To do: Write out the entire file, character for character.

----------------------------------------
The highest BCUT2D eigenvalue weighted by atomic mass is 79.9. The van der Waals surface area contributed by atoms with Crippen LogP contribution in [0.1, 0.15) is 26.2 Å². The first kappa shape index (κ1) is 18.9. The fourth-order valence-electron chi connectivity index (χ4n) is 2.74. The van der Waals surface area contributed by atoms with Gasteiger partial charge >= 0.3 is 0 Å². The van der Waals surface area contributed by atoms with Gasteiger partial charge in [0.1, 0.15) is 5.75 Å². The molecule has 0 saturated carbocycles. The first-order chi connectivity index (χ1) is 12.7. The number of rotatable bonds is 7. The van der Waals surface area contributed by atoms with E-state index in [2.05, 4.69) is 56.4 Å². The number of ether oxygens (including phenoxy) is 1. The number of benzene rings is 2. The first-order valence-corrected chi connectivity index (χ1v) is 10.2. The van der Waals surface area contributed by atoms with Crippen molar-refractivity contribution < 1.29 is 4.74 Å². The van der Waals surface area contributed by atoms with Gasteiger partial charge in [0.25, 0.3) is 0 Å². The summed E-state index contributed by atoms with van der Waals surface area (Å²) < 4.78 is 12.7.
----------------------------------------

The highest BCUT2D eigenvalue weighted by atomic mass is 79.9. The van der Waals surface area contributed by atoms with Crippen LogP contribution in [0.1, 0.15) is 26.2 Å². The first kappa shape index (κ1) is 18.9. The fourth-order valence-electron chi connectivity index (χ4n) is 2.74. The van der Waals surface area contributed by atoms with Gasteiger partial charge >= 0.3 is 0 Å². The van der Waals surface area contributed by atoms with Gasteiger partial charge in [0.1, 0.15) is 5.75 Å². The molecule has 0 saturated carbocycles. The first-order chi connectivity index (χ1) is 12.7. The number of rotatable bonds is 7. The van der Waals surface area contributed by atoms with E-state index in [2.05, 4.69) is 56.4 Å². The number of ether oxygens (including phenoxy) is 1. The number of benzene rings is 2. The first-order valence-corrected chi connectivity index (χ1v) is 10.2. The van der Waals surface area contributed by atoms with Crippen molar-refractivity contribution < 1.29 is 4.74 Å². The van der Waals surface area contributed by atoms with Gasteiger partial charge in [0.25, 0.3) is 0 Å². The summed E-state index contributed by atoms with van der Waals surface area (Å²) < 4.78 is 12.7.